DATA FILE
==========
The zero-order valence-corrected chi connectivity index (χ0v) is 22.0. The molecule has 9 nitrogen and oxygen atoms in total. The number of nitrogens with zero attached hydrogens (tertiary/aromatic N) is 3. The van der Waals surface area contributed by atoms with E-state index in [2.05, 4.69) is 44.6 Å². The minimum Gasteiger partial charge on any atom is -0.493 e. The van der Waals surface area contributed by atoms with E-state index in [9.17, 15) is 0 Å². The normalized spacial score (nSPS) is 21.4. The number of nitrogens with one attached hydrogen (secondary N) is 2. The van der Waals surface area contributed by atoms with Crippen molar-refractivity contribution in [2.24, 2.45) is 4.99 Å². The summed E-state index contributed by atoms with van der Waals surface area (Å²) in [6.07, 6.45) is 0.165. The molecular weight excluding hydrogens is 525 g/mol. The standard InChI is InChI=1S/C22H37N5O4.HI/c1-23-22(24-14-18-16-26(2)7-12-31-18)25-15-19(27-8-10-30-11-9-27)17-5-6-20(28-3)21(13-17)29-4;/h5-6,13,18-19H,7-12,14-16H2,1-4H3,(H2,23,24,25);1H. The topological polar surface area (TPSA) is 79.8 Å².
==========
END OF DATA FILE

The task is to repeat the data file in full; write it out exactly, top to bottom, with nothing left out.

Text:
The zero-order valence-corrected chi connectivity index (χ0v) is 22.0. The molecule has 9 nitrogen and oxygen atoms in total. The number of nitrogens with zero attached hydrogens (tertiary/aromatic N) is 3. The van der Waals surface area contributed by atoms with E-state index in [2.05, 4.69) is 44.6 Å². The minimum Gasteiger partial charge on any atom is -0.493 e. The van der Waals surface area contributed by atoms with E-state index in [9.17, 15) is 0 Å². The normalized spacial score (nSPS) is 21.4. The number of nitrogens with one attached hydrogen (secondary N) is 2. The van der Waals surface area contributed by atoms with Crippen molar-refractivity contribution in [2.24, 2.45) is 4.99 Å². The summed E-state index contributed by atoms with van der Waals surface area (Å²) in [6.07, 6.45) is 0.165. The molecular weight excluding hydrogens is 525 g/mol. The standard InChI is InChI=1S/C22H37N5O4.HI/c1-23-22(24-14-18-16-26(2)7-12-31-18)25-15-19(27-8-10-30-11-9-27)17-5-6-20(28-3)21(13-17)29-4;/h5-6,13,18-19H,7-12,14-16H2,1-4H3,(H2,23,24,25);1H. The topological polar surface area (TPSA) is 79.8 Å².